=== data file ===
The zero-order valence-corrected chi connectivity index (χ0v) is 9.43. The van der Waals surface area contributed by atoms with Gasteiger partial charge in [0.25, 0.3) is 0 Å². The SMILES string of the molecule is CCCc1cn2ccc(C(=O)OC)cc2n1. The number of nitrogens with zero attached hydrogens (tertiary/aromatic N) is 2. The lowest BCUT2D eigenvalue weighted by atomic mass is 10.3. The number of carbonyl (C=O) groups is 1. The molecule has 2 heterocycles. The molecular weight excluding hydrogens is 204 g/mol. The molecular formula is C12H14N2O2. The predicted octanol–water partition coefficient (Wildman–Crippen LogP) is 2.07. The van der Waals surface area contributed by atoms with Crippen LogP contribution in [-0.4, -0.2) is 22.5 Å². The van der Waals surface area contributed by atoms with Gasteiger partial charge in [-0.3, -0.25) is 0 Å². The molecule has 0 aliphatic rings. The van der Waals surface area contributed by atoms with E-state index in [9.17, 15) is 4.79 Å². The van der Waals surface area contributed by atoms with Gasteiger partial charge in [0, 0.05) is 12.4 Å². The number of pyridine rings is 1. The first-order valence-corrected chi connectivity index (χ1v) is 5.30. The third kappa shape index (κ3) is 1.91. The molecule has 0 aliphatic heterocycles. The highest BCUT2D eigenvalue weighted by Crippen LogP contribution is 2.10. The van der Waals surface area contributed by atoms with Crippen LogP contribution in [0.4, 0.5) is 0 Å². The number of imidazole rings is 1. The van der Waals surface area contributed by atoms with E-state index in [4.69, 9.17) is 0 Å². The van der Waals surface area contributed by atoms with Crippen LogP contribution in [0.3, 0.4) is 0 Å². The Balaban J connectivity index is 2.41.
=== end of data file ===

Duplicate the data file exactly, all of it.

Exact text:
The zero-order valence-corrected chi connectivity index (χ0v) is 9.43. The van der Waals surface area contributed by atoms with Gasteiger partial charge in [0.25, 0.3) is 0 Å². The SMILES string of the molecule is CCCc1cn2ccc(C(=O)OC)cc2n1. The number of nitrogens with zero attached hydrogens (tertiary/aromatic N) is 2. The lowest BCUT2D eigenvalue weighted by atomic mass is 10.3. The number of carbonyl (C=O) groups is 1. The molecule has 2 heterocycles. The molecular weight excluding hydrogens is 204 g/mol. The molecular formula is C12H14N2O2. The predicted octanol–water partition coefficient (Wildman–Crippen LogP) is 2.07. The van der Waals surface area contributed by atoms with Crippen LogP contribution in [-0.4, -0.2) is 22.5 Å². The van der Waals surface area contributed by atoms with Gasteiger partial charge in [-0.3, -0.25) is 0 Å². The molecule has 0 aliphatic rings. The van der Waals surface area contributed by atoms with E-state index in [9.17, 15) is 4.79 Å². The van der Waals surface area contributed by atoms with Gasteiger partial charge in [0, 0.05) is 12.4 Å². The number of pyridine rings is 1. The first-order valence-corrected chi connectivity index (χ1v) is 5.30. The third kappa shape index (κ3) is 1.91. The molecule has 0 aliphatic heterocycles. The highest BCUT2D eigenvalue weighted by Crippen LogP contribution is 2.10. The van der Waals surface area contributed by atoms with Crippen LogP contribution in [0.4, 0.5) is 0 Å². The number of imidazole rings is 1. The van der Waals surface area contributed by atoms with E-state index in [4.69, 9.17) is 0 Å². The van der Waals surface area contributed by atoms with Crippen LogP contribution in [0.3, 0.4) is 0 Å². The Balaban J connectivity index is 2.41.